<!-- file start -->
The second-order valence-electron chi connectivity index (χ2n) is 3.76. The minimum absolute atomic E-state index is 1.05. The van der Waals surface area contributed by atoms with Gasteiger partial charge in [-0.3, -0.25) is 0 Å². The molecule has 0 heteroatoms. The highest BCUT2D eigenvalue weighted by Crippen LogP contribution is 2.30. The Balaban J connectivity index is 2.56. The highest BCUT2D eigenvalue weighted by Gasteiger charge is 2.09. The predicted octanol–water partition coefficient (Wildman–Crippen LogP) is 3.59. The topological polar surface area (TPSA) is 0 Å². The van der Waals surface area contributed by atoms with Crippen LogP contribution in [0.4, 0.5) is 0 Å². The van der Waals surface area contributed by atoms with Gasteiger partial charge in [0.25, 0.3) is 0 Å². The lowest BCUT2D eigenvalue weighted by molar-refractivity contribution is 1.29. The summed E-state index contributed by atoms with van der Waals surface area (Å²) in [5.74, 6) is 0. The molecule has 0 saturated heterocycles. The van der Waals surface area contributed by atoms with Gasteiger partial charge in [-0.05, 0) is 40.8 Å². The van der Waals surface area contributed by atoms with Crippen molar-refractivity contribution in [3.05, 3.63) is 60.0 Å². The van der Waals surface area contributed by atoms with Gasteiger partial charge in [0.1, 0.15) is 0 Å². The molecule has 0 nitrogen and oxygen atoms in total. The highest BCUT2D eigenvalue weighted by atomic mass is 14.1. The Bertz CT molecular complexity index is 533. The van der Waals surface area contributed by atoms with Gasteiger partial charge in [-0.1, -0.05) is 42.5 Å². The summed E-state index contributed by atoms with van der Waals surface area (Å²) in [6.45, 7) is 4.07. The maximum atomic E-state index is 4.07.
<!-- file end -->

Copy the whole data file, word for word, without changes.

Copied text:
The second-order valence-electron chi connectivity index (χ2n) is 3.76. The minimum absolute atomic E-state index is 1.05. The van der Waals surface area contributed by atoms with Gasteiger partial charge in [-0.3, -0.25) is 0 Å². The molecule has 0 heteroatoms. The highest BCUT2D eigenvalue weighted by Crippen LogP contribution is 2.30. The Balaban J connectivity index is 2.56. The highest BCUT2D eigenvalue weighted by Gasteiger charge is 2.09. The predicted octanol–water partition coefficient (Wildman–Crippen LogP) is 3.59. The topological polar surface area (TPSA) is 0 Å². The van der Waals surface area contributed by atoms with Crippen LogP contribution in [0.4, 0.5) is 0 Å². The van der Waals surface area contributed by atoms with Gasteiger partial charge in [0.25, 0.3) is 0 Å². The lowest BCUT2D eigenvalue weighted by molar-refractivity contribution is 1.29. The summed E-state index contributed by atoms with van der Waals surface area (Å²) in [5.74, 6) is 0. The molecule has 0 saturated heterocycles. The van der Waals surface area contributed by atoms with Gasteiger partial charge in [-0.05, 0) is 40.8 Å². The van der Waals surface area contributed by atoms with Crippen molar-refractivity contribution in [3.05, 3.63) is 60.0 Å². The van der Waals surface area contributed by atoms with Gasteiger partial charge in [0.1, 0.15) is 0 Å². The molecule has 0 nitrogen and oxygen atoms in total. The highest BCUT2D eigenvalue weighted by atomic mass is 14.1. The Bertz CT molecular complexity index is 533. The van der Waals surface area contributed by atoms with Gasteiger partial charge in [-0.1, -0.05) is 42.5 Å². The summed E-state index contributed by atoms with van der Waals surface area (Å²) in [6.45, 7) is 4.07. The maximum atomic E-state index is 4.07.